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Saint Martin civil servant

Far from the militarist accounts, the public life of San Martín had outstanding actions of a statesman in the civil service in Cuyo.

When the Buenos Aires authorities decided to move  José de San Martín  to the Cuyo region in 1814, they speculated to move him away from the political center. But in that Intendencia, which made up  Mendoza, San Luis and San Juan , the  Liberator finally found firm ground in his  homeland and brothers willing to give their blood for  independence.The famous “sula cuyana ”, who was proud of the General until the end of his days, consolidated itself in the twenty-eight months that he was in charge of public affairs, while training and arming the Army of the Andes . 

The situation in the  Cuyo  region had nothing to predict the modern state left by  San Martín . The 45,000 inhabitants were supported by an agricultural and livestock economy from the Colonia and survived with strong commercial ties with  Chile , from when they were part of the neighboring Viceroyalty, before the annexation to  Córdoba in 1776. For this reason,  Cuyanos  saw with good eyes the autonomy that came with a famous military, winner of  San Lorenzo  , reorganizer of the  Army of the North.And it increased when he took immediate measures for the health and well-being of the people, improving education with the pioneering “School of Arts and Crafts”, an advanced industrial college of the time; introducing the smallpox vaccine that he had seen in the Napolean armies & oacute; nic; and irrigating the farmland. In addition, it stimulated mining activity in order to provide resources for the army, encouraging the extraction of sulfur, silver and lead; it drew up the cadastral plan of Mendoza, and with that it worked to advance almost 200 years to the municipal strategic plans; andoacute; the relationship between employers and workers. He was a tireless advocate of culture and the arts, encouraging the creation of libraries and museums. And it also protected the wine industry, with measures that lowered taxes and encouraged local production. Tight summary, not bad for a public job less than three years.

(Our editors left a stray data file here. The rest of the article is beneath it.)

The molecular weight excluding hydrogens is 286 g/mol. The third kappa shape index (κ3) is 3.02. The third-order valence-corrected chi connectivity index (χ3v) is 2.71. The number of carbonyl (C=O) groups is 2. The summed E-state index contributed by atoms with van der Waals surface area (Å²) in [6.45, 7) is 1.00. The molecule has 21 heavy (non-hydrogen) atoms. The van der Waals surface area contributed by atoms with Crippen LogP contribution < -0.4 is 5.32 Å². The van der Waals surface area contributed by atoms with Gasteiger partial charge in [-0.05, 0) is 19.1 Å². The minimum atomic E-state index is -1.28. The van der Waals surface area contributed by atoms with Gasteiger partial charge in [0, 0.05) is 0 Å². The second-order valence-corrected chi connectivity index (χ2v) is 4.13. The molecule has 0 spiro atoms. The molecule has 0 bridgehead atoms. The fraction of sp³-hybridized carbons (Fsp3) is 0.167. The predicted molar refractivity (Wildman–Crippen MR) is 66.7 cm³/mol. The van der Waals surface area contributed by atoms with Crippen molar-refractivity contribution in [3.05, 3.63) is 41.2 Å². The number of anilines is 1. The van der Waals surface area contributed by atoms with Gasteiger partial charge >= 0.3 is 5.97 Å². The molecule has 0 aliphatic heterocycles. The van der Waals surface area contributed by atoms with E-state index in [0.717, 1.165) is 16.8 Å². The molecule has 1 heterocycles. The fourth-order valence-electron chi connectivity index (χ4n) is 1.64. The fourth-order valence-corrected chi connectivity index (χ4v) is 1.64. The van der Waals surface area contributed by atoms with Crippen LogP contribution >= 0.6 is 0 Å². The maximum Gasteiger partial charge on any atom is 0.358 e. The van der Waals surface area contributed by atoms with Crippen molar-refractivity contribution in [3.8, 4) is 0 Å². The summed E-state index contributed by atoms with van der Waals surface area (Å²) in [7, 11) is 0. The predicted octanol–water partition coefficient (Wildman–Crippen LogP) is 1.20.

A Father of the Fatherland 

Witnesses of the time remember that he was seen almost as a  father  to the Cuyanos, although he rejected flattery and luxuries. He lived alone next to Remedios and Mercedes, since August 1816, surrounded by an employee and two secretaries. He wore a simple grenadier uniform, with a cockade on his hat, and worked from early morning to late at night, mainly due to insomnia and stomach conditions. They say his only luxury was a black tobacco cigarette that he smoked after a black coffee. That, of course, he was preparing himself.

One of the anecdotes left for posterity, and that demonstrate modern ideas about childhood and education, as well as the beloved place in the heart of his people, is when he had to decide whether corporal punishment in schools, the traditional and brutal scourge, a consultation of Don Javier Morales to the Cabildo. And St. Martin replied: “Being the butt a body part and modest eyes very bad cista, where it is intended to punish when it cannot be heard, it cannot be seen, I declare it is not necessary”.

Such an attitude detached from the material, inflamed with service to others, justified the  Cuyanos  defending it in the so-called “municipal revolution” of April 1815, with which it helped to weaken the Alvaerism in power, already migrated in the north and the coast. With this,  San Martín  assured that, beyond the political swings of Buenos Aires, the island of Cuyana was its rock. And time, like so many other times, gave him the reason: when he arrived in Lima on July 6, 1821, the Directory of the United Provinces of the Rio de la Plata, which had given him the order of the American plan, was a memory.

 “ Give it up when the Americans have no more enemies” 

The words remain in  the newspaper El Censor of Buenos Aires on December 12, 1816: “Mr. Censor, at the end of the post I am told of that capital to have asked the Cabildo of this city, before the supreme director, to give me the job of a brigadier. This is not the first officiality of these Chapter Lords: already in July of this year, they implored from the sovereign Congress — N. E: Tucumán — that I be appointed general chief of the army. Both efforts have not only been without my consent, but have greatly mortified me. We are in revolution, and at a distance you can believe, or make you persuade geniuses that are not lacking, which are perhaps my suggestions. I therefore ask you to put this statement in your newspaper with the following addition: “I  protest in the name of the independence of my homeland never to admit higher rank than I have, nor to obtain public employment, and the military who possess renounce it at the moment the Americans do not have enemies . Do not attribute by virtue of this exposition, and do the desire that assists me to enjoy peace of mind for the rest of my days.”

Sources: Espejo, G.  El Paso de los Andes: Historical chronicle of the operations of the army of the Andes for the restoration of Chile in 1817. Mendoza: Edifyl. 2017; ; Mitre, B.   History of St. Martin and American Emancipation. Buenos Aires: Latin American Editorial Center. 1981 . 

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